"I get on with whiny teenage boys, too," Jack pointed out.

Jamie narrowed his eyes. "You tortured the magic horses, didn't you?"

"They started it!"

"Oh God." Jamie's head was in one hand. "You did. You tormented the unicorns, or pegasi, or whatever they were."

"They were kelpies, they were child-stealing bastards, and they deserved to get frozen." Jack was self-righteous.

Jamie paused, mouth open, as he recalled everything he'd read about kelpies. His mouth shut. "Okay, you may have a point."

"Told you."

"So... tiny forest spirits?"

Jack sighed. "I'll ask Bunny to introduce you in the spring or something. They like him better than they like me. New life, and all that."

"Hey." Jamie sat down on his bed next to Jack. Deliberately bumped his shoulder against the winter spirit's. "I like you better. Bunny can be kind of an ass sometimes."

Jack's grin was wan, but present. "Dare you to say that to his face."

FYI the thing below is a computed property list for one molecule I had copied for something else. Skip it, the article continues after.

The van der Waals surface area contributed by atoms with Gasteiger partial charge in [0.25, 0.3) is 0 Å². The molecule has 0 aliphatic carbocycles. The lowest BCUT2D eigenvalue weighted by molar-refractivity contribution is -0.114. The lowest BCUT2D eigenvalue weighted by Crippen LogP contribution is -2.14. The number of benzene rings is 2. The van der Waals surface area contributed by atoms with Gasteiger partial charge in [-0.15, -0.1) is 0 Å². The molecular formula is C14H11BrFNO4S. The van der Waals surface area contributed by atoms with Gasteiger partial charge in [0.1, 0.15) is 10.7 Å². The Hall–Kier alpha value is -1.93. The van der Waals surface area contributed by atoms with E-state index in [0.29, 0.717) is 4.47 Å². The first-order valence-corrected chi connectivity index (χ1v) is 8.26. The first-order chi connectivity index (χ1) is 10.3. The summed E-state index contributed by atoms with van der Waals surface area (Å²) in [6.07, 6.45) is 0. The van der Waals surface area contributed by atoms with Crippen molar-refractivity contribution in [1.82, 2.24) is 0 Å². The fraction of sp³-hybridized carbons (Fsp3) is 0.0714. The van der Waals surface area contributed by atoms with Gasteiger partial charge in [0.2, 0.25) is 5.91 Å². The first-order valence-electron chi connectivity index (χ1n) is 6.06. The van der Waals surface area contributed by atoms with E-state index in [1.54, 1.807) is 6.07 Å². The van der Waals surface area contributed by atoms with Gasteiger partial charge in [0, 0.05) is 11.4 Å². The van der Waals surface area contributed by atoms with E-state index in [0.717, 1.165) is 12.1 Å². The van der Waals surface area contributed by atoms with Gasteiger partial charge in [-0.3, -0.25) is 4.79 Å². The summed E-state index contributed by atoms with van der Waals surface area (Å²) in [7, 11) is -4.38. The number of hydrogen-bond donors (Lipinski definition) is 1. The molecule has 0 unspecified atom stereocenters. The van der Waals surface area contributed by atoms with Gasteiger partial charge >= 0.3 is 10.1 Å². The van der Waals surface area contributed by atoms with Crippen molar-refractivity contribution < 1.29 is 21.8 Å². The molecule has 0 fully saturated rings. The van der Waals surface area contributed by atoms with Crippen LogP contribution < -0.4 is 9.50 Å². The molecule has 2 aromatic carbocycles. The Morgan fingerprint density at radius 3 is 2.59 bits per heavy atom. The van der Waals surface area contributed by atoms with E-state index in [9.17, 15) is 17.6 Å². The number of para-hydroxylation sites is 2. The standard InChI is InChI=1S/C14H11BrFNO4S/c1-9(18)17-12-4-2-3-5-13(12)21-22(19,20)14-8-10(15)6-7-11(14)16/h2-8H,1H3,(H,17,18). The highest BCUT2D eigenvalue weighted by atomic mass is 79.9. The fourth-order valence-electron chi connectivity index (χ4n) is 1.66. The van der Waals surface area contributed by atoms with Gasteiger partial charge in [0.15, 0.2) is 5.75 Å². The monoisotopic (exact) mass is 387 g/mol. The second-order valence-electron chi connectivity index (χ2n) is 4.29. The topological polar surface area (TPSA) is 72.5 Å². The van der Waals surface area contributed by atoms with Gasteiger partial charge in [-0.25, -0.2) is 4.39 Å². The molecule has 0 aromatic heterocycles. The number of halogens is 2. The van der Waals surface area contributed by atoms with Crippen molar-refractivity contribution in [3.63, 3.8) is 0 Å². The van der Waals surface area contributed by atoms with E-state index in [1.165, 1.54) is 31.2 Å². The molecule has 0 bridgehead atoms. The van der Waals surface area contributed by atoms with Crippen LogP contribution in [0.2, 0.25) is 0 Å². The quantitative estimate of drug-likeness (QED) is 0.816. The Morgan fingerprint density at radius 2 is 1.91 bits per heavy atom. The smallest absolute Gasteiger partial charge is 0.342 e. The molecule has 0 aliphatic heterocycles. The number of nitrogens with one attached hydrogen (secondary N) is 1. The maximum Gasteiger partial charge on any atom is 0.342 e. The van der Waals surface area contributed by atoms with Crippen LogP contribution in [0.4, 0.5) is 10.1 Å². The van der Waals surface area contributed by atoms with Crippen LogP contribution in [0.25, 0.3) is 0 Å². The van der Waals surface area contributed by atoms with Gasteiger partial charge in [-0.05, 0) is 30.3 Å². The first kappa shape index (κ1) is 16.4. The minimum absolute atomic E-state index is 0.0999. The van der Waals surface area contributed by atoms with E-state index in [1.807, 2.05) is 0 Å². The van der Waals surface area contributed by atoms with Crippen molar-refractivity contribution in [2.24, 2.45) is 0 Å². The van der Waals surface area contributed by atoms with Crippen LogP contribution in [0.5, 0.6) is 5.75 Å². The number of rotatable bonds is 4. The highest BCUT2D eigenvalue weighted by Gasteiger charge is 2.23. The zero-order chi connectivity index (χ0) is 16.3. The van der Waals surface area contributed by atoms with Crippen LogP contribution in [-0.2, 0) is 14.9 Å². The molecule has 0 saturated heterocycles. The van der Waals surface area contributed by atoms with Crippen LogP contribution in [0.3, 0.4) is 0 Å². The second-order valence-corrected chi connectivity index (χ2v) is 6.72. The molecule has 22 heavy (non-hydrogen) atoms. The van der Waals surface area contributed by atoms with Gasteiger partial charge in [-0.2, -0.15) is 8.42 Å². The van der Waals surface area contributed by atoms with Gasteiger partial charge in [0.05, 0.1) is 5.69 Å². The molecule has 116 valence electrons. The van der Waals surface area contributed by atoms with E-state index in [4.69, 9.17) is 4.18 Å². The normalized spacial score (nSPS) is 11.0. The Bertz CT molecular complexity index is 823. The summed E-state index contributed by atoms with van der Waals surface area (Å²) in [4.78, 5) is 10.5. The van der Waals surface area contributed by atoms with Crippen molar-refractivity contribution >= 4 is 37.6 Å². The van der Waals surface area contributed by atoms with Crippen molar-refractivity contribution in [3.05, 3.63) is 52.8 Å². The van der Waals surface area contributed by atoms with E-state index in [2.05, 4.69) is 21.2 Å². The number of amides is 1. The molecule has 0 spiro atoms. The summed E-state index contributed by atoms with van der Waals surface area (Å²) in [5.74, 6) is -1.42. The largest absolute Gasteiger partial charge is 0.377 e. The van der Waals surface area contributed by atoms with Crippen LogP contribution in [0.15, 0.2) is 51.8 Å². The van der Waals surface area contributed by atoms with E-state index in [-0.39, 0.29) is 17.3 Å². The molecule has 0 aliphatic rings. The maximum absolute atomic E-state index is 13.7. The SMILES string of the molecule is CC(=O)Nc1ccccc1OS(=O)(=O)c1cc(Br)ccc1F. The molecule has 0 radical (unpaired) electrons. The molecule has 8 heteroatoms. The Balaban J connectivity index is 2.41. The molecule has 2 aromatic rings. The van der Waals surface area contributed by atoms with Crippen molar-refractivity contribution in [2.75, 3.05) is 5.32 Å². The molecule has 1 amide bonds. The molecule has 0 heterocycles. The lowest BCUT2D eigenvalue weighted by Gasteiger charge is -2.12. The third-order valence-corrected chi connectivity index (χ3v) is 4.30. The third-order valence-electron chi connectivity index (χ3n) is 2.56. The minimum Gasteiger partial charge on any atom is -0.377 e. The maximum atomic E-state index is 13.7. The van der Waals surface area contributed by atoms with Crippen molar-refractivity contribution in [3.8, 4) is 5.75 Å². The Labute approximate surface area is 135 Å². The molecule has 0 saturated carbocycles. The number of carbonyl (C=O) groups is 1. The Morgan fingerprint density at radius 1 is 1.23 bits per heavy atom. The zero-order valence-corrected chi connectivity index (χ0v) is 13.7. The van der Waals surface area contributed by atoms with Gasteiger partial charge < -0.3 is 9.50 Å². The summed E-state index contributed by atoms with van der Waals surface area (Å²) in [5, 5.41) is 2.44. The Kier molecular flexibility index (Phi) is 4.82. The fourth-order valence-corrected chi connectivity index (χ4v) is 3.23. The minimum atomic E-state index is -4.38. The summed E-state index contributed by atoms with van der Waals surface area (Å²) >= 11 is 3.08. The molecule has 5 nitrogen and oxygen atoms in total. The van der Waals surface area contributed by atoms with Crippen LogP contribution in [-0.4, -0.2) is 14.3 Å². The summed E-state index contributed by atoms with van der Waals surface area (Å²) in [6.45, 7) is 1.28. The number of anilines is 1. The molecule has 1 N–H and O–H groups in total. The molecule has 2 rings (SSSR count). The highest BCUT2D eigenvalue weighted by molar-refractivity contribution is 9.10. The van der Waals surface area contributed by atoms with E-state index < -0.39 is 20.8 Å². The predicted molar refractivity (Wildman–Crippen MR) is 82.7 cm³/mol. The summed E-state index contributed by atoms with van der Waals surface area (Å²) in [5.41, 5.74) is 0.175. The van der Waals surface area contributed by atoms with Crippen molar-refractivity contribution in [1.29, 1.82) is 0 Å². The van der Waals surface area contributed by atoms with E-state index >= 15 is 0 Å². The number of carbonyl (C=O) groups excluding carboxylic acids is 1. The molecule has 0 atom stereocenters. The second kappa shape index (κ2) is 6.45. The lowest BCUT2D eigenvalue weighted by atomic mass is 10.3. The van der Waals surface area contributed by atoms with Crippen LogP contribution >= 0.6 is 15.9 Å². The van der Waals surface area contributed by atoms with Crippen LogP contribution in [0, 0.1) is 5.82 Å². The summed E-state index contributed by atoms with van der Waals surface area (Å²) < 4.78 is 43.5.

"Ha. No. I can't fly away like you can."

Jack batted his eyelashes and his voice went falsetto. "Don't worry, I'll rescue you!"

As Jamie retaliated and the two boys wrestled it out, neither of them noticed two small brown birds hovering outside Jamie's window. Nor the two Leafmen riding birdback, observing, as part of their patrol.

"Well," said Ronin, "good to see that Winter's got himself a friend. Even if he is a Stomper."

"They're catching on," said Nod. "Think they'll ever figure everything out?"

"Who knows." Ronin looked on for just a second longer, then directed his bird away from the window. "Anything is possible."


Author's Note: A fanfic that started with a visual of Jack walking across the water at Moonhaven. Who am I to deny a crossover bunny its carrots? Though this story does play incredibly loose with geographic continuity - Rise of the Guardians being in Pennsylvania, and Epic being in Connecticut. Well, whatever. *Jedi hand wave*